Obituaries

8:40am

Wed October 31, 2012
The Two-Way

Remembering Letitia Baldrige, The 'Doyenne Of Decorum'

Letitia Baldrige, when she was first lady Jacqueline Kennedy's social secretary.
JFK Presidential Library and Museum

We want to note the death of Letitia Baldrige, who as The Washington Post writes "was social secretary to first lady Jacqueline Kennedy and also became known as a 'doyenne of decorum' and chief arbiter of good manners in modern America."

Baldrige died Monday at a nursing facility in Bethesda, Md. She was 86.

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2:18pm

Mon October 22, 2012
REMEMBRANCES

Remembering George McGovern

Senator George McGovern signing his book "Abraham Lincoln" at the Richard M. Nixon Library and Museum in Yorba Linda, California.
Wikimedia commons/ Scott Clarkson
  • Grace Hood interviews George McGovern in 2009

Former Senator and 1972 Democratic Presidential Candidate George McGovern passed away over the weekend. McGovern worked as a historian before—and after—his political career.

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1:43pm

Mon October 22, 2012
The Two-Way

Oldest Auschwitz Survivor, A Teacher Who Defied Nazis, Dies At 108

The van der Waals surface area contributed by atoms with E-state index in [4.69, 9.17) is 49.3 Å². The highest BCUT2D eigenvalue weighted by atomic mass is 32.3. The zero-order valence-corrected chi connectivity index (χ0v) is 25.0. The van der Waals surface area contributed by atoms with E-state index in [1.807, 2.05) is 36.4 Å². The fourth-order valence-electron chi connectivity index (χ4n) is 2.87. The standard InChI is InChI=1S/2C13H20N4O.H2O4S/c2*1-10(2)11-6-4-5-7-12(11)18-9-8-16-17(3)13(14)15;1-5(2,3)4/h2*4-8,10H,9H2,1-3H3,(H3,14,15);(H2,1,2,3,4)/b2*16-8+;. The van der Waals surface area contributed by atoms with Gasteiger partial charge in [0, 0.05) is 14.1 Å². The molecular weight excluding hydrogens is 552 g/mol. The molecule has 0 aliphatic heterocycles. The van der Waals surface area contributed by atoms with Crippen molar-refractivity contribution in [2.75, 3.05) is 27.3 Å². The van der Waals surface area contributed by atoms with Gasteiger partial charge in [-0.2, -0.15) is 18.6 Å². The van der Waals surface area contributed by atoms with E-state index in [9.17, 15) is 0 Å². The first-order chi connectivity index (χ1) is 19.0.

Originally published on Tue October 23, 2012 8:57 am

Antoni Dobrowolski during a 2009 interview.
TVB24

9:36am

Mon October 22, 2012
The Two-Way

Russell Means, Indian Activist And Actor, Dies

Originally published on Mon October 22, 2012 1:48 pm

Russell Means, left, talks to media in 1973 in the village of Wounded Knee, South Dakota.
Anonymous AP

Russell Means, who was best known for his movie roles and his unrelenting and oftentimes controversial protests in favor of Native Americans, died this morning at his ranch in Porcupine, S.D.

Means starred in a number of Hollywood films including the Last of the Mohicans. South Dakota Public Broadcasting's Charles Michael Ray filed this report for our Newscast unit:

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4:36am

Mon October 22, 2012
It's All Politics

George McGovern, An Improbable Icon Of Anti-War Movement

Originally published on Mon October 22, 2012 12:11 pm

Democratic presidential candidate George McGovern talks about the bombs being used in Vietnam at a $250-a-person fundraising dinner in Los Angeles on Sept. 27, 1972.
AP

If George McGovern often seemed miscast as a presidential candidate, he was at least as improbable as an icon of the anti-war movement.

The Vietnam War gave birth to an opposition movement unlike any America had seen in its previous wars. It was young, unconventional and countercultural, defiant of authority and deeply suspicious of government.

McGovern himself was none of these things.

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